Recombinant alpha-chains of type IV collagen demonstrate that the amino terminal of the Goodpasture autoantigen is crucial for antibody recognition

J J Ryan, P J Mason, C D Pusey, A Neil Turner

Research output: Contribution to journalArticlepeer-review

Abstract

Goodpasture's disease, an autoimmune disorder causing severe glomerulonephritis and pulmonary haemorrhage, is characterized by antibodies to the glomerular basement membrane (GBM). The principal target antigen has been identified as the carboxyl terminal non-collagenous (NC1) domain of the alpha3-chain of type IV collagen. Anti-GBM antibodies appear to recognize one major epitope that is common to all patients, and is largely conformational. We have analysed antibody binding to recombinant alpha(IV)NC1 domains using a construct and expression system shown to produce correctly folded antigen that is strongly recognized by autoantibodies. In this system, as with the native antigen, alpha3(IV)NC1 was bound strongly by antibodies from all patients, whereas the closely related alpha1(IV) and alpha5(IV)NC1 domains, similarly expressed, showed no such binding. A series of chimeric NC1 domains, between human alpha3(IV) and alpha1(IV), and between human and rat alpha3(IV), were expressed as recombinant molecules, and were recognized by autoantibodies to varying degrees. Strong binding required the presence of human alpha3(IV) sequence in the amino terminal region of both sets of chimeric molecules. This work strongly suggests that the amino terminal of alpha3(IV)NC1 is critical for antibody recognition, whereas the carboxyl terminal end of alpha3(IV)NC1 has a less important role.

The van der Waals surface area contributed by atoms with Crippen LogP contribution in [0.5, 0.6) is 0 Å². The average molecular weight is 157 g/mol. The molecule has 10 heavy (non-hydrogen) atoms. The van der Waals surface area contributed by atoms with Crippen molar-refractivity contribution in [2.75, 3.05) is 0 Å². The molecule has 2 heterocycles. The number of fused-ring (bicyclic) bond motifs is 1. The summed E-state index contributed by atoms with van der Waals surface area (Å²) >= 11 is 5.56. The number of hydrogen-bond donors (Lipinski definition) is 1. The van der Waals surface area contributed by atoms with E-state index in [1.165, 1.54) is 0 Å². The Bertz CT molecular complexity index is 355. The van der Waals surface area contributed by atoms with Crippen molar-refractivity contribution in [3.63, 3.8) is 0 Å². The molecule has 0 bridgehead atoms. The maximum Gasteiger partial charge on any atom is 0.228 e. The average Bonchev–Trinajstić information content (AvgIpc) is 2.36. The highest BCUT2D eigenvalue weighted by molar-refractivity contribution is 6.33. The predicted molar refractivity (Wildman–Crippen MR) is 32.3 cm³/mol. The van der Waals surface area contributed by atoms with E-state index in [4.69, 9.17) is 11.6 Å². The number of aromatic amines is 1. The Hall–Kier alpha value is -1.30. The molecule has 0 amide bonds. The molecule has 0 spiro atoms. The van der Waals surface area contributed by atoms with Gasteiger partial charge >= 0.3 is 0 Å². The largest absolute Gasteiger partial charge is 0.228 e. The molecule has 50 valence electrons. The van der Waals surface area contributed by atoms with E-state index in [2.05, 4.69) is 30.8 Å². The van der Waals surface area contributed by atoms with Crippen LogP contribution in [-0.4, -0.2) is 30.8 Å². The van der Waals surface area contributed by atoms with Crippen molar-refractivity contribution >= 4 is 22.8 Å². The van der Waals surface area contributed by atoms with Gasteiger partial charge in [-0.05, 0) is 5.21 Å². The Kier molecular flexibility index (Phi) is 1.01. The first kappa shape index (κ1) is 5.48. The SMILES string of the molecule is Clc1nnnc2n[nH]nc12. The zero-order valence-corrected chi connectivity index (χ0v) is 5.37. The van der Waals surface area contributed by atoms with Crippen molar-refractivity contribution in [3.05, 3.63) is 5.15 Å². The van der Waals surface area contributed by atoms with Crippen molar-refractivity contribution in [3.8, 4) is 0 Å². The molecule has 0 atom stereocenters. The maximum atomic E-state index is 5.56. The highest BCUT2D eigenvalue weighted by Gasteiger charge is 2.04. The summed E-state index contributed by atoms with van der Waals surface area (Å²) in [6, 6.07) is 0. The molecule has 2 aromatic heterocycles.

Original languageEnglish
Pages (from-to)17-27
Number of pages11
JournalClinical & Experimental Immunology
Volume113
Issue number1
Publication statusPublished - Jul 1998

Keywords

  • Animals
  • Anti-Glomerular Basement Membrane Disease
  • Antibody Specificity
  • Autoantibodies
  • Autoantigens
  • COS Cells
  • Cloning, Molecular
  • Collagen
  • Collagen Type IV
  • Epitopes, B-Lymphocyte
  • Humans
  • Rats
  • Recombinant Fusion Proteins
  • Recombinant Proteins
  • Structure-Activity Relationship

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